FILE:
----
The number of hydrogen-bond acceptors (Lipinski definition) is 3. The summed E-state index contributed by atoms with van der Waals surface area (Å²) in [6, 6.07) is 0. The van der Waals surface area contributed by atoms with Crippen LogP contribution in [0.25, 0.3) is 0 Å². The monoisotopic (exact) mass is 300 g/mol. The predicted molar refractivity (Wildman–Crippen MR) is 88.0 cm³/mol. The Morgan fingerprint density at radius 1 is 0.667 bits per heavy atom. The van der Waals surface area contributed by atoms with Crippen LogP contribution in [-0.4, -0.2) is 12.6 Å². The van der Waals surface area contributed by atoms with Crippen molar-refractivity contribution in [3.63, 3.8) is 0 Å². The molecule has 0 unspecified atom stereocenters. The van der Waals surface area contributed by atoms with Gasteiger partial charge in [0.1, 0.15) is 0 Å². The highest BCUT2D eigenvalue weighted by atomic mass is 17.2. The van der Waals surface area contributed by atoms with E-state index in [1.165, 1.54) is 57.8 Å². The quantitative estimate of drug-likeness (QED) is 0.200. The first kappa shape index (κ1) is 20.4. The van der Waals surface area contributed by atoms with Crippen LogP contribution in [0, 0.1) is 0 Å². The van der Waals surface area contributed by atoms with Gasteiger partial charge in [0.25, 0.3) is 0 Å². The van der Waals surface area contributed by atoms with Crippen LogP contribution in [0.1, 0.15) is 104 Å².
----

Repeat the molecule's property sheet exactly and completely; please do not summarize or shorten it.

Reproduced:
The number of hydrogen-bond acceptors (Lipinski definition) is 3. The summed E-state index contributed by atoms with van der Waals surface area (Å²) in [6, 6.07) is 0. The van der Waals surface area contributed by atoms with Crippen LogP contribution in [0.25, 0.3) is 0 Å². The monoisotopic (exact) mass is 300 g/mol. The predicted molar refractivity (Wildman–Crippen MR) is 88.0 cm³/mol. The Morgan fingerprint density at radius 1 is 0.667 bits per heavy atom. The van der Waals surface area contributed by atoms with Crippen LogP contribution in [-0.4, -0.2) is 12.6 Å². The van der Waals surface area contributed by atoms with Crippen molar-refractivity contribution in [3.63, 3.8) is 0 Å². The molecule has 0 unspecified atom stereocenters. The van der Waals surface area contributed by atoms with Gasteiger partial charge in [0.1, 0.15) is 0 Å². The highest BCUT2D eigenvalue weighted by atomic mass is 17.2. The van der Waals surface area contributed by atoms with E-state index in [1.165, 1.54) is 57.8 Å². The quantitative estimate of drug-likeness (QED) is 0.200. The first kappa shape index (κ1) is 20.4. The van der Waals surface area contributed by atoms with Crippen LogP contribution in [0, 0.1) is 0 Å². The van der Waals surface area contributed by atoms with Gasteiger partial charge in [0.25, 0.3) is 0 Å². The van der Waals surface area contributed by atoms with Crippen LogP contribution in [0.1, 0.15) is 104 Å².